Raymond and Rosa Parks married 45 years...for the longest time I never even knew she was married.

Raymond and Rosa Parks married 45 years...for the longest time I never even knew she was married.

Rosa Parks lived in Abbeville, the oldest colonial settlement - her childhood home is still there - http://alabamapioneers.com/rosa-parks-lived-abbeville-oldest-colonial-settlement/

Rosa Parks lived in Abbeville, the oldest colonial settlement - her childhood home is still there - http://alabamapioneers.com/rosa-parks-lived-abbeville-oldest-colonial-settlement/

Rosa Parks (1913 - 2005) Her refusal to give up her seat sparked the Montgomery Bus Boycott in 1955, a pivotal event in the history of the civil rights movement in the US

Rosa Parks (1913 - 2005) Her refusal to give up her seat sparked the Montgomery Bus Boycott in 1955, a pivotal event in the history of the civil rights movement in the US

Rosa Parks  4 February 1913 - 24 October 2005  Parks was a civil rights activist whose civil disobedience sparked the Montgomery Bus Boycott.

Rosa Parks 4 February 1913 - 24 October 2005 Parks was a civil rights activist whose civil disobedience sparked the Montgomery Bus Boycott.

Rosa Parks would have celebrated her 100th birthday on February 4, 1913. Her defiant act of courage advanced the civil right movement. It is ironic that after the end of the 381-day bus boycott spurred by her arrest in Montgomery, Alabama, Ms. Parks was not able to find employment there. So she and her husband moved to Detroit, and Ms. Parks worked for Congressman John Conyers. She is someone who, as Maya Angelous says, "had greatness thrust upon her." Happy #blackhistorymonth! Celebrate…

Rosa Parks would have celebrated her 100th birthday on February 4, 1913. Her defiant act of courage advanced the civil right movement. It is ironic that after the end of the 381-day bus boycott spurred by her arrest in Montgomery, Alabama, Ms. Parks was not able to find employment there. So she and her husband moved to Detroit, and Ms. Parks worked for Congressman John Conyers. She is someone who, as Maya Angelous says, "had greatness thrust upon her." Happy #blackhistorymonth! Celebrate…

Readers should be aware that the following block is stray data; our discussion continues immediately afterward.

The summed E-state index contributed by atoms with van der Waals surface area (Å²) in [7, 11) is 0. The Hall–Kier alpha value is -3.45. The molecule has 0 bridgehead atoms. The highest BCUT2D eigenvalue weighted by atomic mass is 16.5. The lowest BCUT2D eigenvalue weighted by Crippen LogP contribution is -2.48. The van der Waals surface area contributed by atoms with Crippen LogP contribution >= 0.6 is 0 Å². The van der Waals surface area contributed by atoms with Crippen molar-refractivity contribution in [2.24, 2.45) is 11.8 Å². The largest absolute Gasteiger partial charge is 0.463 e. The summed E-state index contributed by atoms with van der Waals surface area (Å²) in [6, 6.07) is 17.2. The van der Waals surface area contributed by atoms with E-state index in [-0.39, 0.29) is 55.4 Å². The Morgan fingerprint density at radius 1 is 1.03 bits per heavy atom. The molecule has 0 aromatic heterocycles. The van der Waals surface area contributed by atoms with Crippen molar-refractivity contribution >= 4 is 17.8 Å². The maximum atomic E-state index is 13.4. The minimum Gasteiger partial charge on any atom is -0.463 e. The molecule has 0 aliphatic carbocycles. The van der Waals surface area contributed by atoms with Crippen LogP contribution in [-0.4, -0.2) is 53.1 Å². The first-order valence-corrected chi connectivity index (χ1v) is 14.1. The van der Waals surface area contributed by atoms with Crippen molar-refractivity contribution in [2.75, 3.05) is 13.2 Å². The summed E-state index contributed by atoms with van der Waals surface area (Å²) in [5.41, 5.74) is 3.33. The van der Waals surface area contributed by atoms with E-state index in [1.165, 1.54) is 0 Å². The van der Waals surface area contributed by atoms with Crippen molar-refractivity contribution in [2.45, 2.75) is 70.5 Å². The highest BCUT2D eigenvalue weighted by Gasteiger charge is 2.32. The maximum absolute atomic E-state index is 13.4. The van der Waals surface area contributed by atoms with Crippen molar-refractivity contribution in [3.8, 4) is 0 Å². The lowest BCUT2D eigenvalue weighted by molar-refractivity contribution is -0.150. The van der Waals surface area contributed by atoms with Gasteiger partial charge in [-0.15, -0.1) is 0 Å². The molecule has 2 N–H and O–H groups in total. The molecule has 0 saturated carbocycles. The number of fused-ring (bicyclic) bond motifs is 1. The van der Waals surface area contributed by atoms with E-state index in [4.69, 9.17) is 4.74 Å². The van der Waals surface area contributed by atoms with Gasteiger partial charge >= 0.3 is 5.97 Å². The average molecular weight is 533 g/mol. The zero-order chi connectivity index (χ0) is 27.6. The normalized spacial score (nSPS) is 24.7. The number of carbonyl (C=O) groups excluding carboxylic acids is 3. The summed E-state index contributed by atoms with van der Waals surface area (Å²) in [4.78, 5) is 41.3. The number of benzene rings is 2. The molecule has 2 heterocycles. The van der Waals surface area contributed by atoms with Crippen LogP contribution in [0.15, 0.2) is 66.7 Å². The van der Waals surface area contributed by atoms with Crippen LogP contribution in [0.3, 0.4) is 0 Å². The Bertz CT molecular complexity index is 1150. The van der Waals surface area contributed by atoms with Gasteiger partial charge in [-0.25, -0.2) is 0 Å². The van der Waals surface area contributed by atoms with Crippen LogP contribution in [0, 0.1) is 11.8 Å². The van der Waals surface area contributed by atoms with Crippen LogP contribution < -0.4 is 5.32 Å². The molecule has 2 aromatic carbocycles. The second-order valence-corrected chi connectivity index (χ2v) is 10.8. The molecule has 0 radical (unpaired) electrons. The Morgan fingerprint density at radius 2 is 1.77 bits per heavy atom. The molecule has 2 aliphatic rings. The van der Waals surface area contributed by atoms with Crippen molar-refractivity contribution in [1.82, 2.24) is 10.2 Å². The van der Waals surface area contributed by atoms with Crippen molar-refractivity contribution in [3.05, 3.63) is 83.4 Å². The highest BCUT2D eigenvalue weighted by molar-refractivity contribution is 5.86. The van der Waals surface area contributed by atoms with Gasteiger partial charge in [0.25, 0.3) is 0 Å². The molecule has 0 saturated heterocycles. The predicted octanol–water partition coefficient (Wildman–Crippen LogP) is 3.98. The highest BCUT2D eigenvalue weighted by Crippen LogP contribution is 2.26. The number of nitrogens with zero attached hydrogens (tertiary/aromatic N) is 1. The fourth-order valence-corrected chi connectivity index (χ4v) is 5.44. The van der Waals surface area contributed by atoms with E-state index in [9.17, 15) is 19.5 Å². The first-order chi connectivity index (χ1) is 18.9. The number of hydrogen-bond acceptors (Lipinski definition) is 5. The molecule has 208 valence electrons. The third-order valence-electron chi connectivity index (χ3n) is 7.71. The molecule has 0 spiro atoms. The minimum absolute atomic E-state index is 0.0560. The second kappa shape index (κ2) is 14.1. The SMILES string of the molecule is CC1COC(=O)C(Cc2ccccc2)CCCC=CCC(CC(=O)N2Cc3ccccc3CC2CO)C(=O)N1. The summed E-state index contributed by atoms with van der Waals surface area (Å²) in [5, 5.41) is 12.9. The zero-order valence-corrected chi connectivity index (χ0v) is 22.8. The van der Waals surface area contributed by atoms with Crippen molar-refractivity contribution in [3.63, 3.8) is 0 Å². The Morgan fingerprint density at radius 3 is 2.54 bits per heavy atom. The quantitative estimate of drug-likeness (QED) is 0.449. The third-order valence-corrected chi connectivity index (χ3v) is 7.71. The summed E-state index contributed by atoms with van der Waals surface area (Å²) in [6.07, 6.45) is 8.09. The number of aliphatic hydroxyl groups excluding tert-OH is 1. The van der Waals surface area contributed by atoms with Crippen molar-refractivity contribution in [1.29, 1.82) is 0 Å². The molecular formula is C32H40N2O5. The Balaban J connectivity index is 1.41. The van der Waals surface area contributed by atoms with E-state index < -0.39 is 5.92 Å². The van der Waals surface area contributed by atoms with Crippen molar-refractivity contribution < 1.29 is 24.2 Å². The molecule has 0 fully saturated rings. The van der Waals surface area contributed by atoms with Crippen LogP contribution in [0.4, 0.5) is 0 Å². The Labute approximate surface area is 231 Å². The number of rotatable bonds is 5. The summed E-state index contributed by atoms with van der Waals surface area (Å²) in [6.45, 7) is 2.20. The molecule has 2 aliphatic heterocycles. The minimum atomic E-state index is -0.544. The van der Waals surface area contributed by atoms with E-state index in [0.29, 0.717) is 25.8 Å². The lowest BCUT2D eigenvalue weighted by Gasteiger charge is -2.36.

Hampton University and Mrs. Rosa Parks    During the period of the boycott and following, Mrs. Parks and her family experienced constant harassment. She and her husband were fired from their jobs and unable to secure other employment. As a result, they returned to her home in Detroit. A mere nine months after the boycott officially ended on December 20, 1956, Mrs. Parks (mother of the Civil Rights Movement) was offered and accepted employment at Hampton University.

Hampton University and Mrs. Rosa Parks During the period of the boycott and following, Mrs. Parks and her family experienced constant harassment. She and her husband were fired from their jobs and unable to secure other employment. As a result, they returned to her home in Detroit. A mere nine months after the boycott officially ended on December 20, 1956, Mrs. Parks (mother of the Civil Rights Movement) was offered and accepted employment at Hampton University.

Did Rosa Parks Have a Happy Marriage with Her Husband Raymond?

Founder of New York Times Aimed for Reliability

Did Rosa Parks Have a Happy Marriage with Her Husband Raymond?

Ida B. Wells-Barnett: Long before Rosa Parks refused to give up her seat on the bus, a young school teacher refused to move from the Ladies Car on the train on the Chesapeake and Ohio Railroad. When she was removed from the train, she sued and won proving that a woman of color could make her voice heard. Although the decision was later over-turned, Ida B. Wells-Barnett kept raising her voice, educating Americans and Europeans about the horrors of lynching, and other social injustices.

Ida B. Wells-Barnett: Long before Rosa Parks refused to give up her seat on the bus, a young school teacher refused to move from the Ladies Car on the train on the Chesapeake and Ohio Railroad. When she was removed from the train, she sued and won proving that a woman of color could make her voice heard. Although the decision was later over-turned, Ida B. Wells-Barnett kept raising her voice, educating Americans and Europeans about the horrors of lynching, and other social injustices.

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